Understand—the Canadian is no more religious than the American or the Britisher. He drinks as much whisky as they do light wines and beer. He “cusses” in the same unholy vernacular, only more vigorously. He strikes back as quickly. He hits as hard. He gives his enemy one cheek and then the other, and then both feet and fists; but the Canadian goes to church. One of the most amazing sights of the new frontier cities is to see a church debouching of a Sunday night. The people come out in black floods. In one foreign church in Winnipeg is a membership of four thousand. I think of a little industrial city of Ontario where there is a church—one of three—with a larger membership than any single church in the city of New York.
Canadians not only go to church but they dig down in their pockets for the church. In little frontier cities of the West more is being spent on magnificent temples of worship than has been spent on some European cathedrals. Granted the effects are sometimes garish and squarish and dollar-loud. This is not an age when artisans spend a lifetime carving a single door or a single facade; but when a little place—of say seventeen thousand people—spends one hundred thousand dollars on a church, somebody has laid down the cash; and the Canadian is not a man who spends his cash for no worth. That cash represents something for which he cares almightily in Canadian life. What is it? Frankly I do not know, but I think it is that the church visualizes Canada’s ideal in a vision. We love and lose and reach forward to the last. Where? We toil and strive and attain. To what end? Our successes fail, and our failures succeed. Why? And love lights the daily path. But where to? Religion helps to visualize the answers to those questions for Canada.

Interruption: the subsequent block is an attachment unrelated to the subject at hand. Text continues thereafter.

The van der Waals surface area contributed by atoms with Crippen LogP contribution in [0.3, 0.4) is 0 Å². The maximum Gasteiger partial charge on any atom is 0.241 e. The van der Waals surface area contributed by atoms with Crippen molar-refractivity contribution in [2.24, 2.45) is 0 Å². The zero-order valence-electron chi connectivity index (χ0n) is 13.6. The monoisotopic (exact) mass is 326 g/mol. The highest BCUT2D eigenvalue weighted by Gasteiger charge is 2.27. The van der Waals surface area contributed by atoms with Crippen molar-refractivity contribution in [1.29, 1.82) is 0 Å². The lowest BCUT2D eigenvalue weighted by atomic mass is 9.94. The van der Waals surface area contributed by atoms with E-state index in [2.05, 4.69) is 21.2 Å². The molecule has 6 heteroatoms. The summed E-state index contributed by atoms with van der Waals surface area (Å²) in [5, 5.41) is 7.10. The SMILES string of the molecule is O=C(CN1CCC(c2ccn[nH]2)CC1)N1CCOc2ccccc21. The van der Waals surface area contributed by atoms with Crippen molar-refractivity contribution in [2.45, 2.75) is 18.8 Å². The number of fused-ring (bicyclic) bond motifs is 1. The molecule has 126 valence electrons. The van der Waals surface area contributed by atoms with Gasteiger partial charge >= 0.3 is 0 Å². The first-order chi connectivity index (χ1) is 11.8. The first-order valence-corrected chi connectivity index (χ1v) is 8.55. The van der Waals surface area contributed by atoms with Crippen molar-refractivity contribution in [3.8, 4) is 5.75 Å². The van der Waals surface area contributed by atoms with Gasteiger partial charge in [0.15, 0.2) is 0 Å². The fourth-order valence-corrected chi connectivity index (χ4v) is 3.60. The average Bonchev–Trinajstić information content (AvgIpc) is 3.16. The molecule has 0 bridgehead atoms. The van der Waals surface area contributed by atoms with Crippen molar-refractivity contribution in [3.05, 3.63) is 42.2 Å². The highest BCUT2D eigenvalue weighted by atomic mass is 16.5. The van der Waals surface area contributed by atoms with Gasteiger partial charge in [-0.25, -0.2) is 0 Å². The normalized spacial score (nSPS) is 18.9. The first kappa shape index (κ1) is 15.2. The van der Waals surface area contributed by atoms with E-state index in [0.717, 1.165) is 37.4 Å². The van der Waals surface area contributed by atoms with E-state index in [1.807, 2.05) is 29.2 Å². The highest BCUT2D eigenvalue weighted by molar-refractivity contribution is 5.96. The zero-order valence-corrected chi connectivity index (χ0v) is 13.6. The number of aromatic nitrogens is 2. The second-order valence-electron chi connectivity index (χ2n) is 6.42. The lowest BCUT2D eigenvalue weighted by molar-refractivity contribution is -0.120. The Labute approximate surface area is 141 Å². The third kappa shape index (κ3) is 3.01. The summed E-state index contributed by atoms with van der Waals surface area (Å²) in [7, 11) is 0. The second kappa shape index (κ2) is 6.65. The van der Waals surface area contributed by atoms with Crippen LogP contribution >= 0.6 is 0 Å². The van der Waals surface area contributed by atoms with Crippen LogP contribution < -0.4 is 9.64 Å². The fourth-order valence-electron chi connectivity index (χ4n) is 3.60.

Another characteristic about religion in Canada, which is very remarkable in an era of decadence in belief, is that the church is a man’s job. Unless in some of the little semi-deserted hamlets in the far East, you will find in Canada churches as many men as women. In the West you will find more men than women. The church is not relegated to “the dear sisters.” Shoulder to shoulder men and women carry the burden joyfully together, which, perhaps, accounts for the support the church receives from young men. An episode concerning “the dear sisters” will long be remembered of one synod in Montreal. A poor little English curate had come out as a missionary to the Indians of the Northwest. Such misfits are pitiable,